The Alltel Pavilion Case: Strategy and Cvp Analysis
The ALLTEL Pavilion Case: Strategy and CVP Analysis
Edward Blocher and Kung H. Chen
ABSTRACT: The ALLTEL Pavilion case is intended for the undergraduate management accounting or cost accounting course and the M.B.A. management accounting course. It provides an excellent context in which to examine strategic issues in using cost volume profit (CVP) in a service business. Based on an actual entertainment pavilion, the case develops many factors unique to a service business and illustrates how pavilion management can use CVP analysis to determine which artists to attract and what kinds of contracts to have with these performers. The Pavilion has two types of customers (paying ticket holders and free ticket holders) and earns profits from three types of revenues (ticket revenues, concession revenues, and parking fees). The case requires you to identify the best strategy for different types of artists, conduct cost-volume-profit analyses, consider the strategic issues related to operating leverage and how this affects the choice of performer and contract, and assess pricing strategies.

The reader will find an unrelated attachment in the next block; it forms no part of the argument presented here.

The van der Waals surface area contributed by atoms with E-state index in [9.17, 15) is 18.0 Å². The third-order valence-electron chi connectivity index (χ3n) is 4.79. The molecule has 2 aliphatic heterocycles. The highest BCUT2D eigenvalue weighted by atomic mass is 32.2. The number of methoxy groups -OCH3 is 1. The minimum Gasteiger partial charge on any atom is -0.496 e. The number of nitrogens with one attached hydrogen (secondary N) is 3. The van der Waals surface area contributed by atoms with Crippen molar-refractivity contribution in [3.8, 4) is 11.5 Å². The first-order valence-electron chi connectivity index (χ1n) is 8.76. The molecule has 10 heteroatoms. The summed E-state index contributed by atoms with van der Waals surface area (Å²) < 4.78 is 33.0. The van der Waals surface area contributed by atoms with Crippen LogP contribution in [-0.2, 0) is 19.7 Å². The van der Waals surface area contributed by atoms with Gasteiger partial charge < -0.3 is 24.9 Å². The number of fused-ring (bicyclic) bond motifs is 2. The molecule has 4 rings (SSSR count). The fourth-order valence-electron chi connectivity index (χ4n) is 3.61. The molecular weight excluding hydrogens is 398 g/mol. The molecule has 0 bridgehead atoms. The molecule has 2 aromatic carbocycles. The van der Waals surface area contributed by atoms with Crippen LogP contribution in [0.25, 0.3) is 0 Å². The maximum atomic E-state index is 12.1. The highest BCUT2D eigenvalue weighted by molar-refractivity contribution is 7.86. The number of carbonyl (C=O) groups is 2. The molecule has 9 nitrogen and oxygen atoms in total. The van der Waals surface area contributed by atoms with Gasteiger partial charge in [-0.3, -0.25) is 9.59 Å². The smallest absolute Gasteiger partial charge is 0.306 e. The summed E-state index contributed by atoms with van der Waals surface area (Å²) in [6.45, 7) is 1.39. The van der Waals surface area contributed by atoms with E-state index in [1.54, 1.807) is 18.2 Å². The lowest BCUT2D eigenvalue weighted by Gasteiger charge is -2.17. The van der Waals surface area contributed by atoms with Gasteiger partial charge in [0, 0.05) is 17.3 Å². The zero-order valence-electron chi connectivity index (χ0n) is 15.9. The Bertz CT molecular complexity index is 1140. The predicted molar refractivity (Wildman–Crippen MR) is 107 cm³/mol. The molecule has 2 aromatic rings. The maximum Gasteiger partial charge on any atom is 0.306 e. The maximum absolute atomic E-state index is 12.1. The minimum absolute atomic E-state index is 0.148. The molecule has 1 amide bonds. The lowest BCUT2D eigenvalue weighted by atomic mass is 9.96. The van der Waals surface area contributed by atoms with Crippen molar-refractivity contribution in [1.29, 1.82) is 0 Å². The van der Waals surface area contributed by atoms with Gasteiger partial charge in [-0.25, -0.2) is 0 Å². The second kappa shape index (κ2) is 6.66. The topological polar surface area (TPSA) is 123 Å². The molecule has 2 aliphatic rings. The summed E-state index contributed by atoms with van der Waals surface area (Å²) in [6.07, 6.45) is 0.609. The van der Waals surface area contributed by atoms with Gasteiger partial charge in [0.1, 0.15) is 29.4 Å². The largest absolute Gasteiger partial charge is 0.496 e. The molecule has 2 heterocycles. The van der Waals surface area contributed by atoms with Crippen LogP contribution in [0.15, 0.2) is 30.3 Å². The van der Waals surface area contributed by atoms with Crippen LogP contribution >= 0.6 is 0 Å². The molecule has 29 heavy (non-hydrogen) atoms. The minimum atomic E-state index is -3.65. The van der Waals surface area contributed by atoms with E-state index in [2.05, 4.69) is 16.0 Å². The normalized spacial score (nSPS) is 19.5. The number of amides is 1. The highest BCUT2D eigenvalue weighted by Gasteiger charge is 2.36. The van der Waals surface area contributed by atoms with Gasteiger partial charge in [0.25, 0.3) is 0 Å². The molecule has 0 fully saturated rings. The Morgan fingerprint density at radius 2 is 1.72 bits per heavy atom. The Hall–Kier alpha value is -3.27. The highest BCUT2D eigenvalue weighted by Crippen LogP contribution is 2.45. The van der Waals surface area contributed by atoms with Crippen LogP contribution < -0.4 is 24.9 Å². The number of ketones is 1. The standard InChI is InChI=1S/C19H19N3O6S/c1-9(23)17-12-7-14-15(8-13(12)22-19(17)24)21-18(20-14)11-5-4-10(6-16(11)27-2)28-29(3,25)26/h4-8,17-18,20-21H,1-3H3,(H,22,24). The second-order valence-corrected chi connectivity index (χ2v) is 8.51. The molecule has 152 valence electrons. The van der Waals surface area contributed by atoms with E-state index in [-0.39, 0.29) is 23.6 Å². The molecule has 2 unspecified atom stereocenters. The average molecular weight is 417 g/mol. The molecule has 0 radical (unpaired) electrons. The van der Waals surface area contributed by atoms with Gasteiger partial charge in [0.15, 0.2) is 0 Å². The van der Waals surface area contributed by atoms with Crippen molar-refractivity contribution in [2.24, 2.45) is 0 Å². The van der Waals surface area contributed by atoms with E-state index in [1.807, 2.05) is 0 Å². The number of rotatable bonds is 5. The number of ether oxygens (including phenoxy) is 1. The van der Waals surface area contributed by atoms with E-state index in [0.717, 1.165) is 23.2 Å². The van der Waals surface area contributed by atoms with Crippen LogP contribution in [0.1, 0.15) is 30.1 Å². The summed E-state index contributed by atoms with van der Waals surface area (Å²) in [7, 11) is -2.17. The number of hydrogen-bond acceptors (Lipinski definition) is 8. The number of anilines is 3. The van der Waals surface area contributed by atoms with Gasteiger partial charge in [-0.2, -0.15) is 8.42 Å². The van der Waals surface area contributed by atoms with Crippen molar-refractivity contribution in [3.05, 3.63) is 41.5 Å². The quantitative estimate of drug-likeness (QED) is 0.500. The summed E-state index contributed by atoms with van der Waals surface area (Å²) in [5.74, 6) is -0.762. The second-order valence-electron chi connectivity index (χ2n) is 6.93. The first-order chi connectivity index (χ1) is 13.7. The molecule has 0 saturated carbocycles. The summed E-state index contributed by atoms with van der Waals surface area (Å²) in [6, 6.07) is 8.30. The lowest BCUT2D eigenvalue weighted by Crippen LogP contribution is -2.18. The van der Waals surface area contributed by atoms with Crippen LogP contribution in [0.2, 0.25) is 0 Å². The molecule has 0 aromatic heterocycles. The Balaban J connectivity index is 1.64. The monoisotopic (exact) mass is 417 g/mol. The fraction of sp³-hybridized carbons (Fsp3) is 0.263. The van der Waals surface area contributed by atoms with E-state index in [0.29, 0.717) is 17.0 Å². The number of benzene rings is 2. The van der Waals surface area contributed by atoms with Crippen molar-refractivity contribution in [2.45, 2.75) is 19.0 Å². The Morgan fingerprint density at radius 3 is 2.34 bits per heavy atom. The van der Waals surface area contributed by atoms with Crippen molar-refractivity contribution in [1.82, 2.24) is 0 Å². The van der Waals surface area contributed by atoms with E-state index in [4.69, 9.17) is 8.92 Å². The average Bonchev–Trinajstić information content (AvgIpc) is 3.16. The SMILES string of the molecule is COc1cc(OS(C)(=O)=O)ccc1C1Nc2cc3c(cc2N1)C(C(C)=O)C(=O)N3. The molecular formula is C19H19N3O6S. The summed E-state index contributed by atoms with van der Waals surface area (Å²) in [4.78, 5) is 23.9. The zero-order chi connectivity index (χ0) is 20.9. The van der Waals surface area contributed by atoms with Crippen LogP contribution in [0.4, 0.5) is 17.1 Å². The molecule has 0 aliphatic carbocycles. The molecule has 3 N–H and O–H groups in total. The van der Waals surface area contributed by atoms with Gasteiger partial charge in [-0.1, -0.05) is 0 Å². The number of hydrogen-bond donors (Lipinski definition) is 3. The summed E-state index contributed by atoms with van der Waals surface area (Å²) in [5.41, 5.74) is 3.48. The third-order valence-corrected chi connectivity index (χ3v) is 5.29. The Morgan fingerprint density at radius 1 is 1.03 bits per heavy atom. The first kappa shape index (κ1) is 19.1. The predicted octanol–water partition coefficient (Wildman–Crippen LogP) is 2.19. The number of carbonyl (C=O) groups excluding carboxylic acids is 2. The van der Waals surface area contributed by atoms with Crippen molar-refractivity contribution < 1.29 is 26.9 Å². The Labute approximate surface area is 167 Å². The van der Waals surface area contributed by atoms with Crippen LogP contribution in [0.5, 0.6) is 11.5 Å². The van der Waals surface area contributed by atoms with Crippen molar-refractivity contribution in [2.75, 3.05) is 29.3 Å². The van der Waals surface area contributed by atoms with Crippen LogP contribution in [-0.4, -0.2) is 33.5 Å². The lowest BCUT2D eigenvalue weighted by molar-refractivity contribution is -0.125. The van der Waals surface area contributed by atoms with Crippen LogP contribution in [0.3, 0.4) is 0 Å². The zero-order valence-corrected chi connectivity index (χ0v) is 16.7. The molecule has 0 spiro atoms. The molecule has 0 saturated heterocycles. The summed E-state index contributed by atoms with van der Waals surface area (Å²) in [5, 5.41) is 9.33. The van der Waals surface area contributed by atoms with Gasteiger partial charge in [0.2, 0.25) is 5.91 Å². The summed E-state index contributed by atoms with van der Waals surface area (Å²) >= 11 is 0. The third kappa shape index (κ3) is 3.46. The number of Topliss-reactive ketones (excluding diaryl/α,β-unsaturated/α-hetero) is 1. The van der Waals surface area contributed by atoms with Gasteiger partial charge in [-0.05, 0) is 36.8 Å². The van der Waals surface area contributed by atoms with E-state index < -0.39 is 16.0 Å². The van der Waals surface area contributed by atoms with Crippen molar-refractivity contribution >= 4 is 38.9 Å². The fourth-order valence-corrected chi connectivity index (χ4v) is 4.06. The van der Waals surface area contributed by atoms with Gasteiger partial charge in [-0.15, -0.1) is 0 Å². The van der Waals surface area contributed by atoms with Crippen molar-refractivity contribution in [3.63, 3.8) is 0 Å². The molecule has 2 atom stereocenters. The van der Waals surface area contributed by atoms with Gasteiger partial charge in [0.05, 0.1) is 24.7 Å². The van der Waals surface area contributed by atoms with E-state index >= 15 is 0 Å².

ne day in early November, Pam Berg, Manager of the ALLTEL Pavilion, was reviewing the operating results for the year just completed in preparation for the executive board meeting the following Friday. While the year ended in the black, she was disappointed that the ALLTEL Pavilion failed to earn the budgeted profit goal. This was the second year since Ms. Berg assumed the manager’s position at the ALLTEL Pavilion. After the somewhat disappointing first year, she was determined to exceed the budgeted profit in the coming year. While not all events developed exactly as expected at the time of preparing the budget for the year, there were no major surprises during the year. Yet, the operating results are below the budgeted goal. In addition, Pam was frustrated by the lack of clear guidelines for contract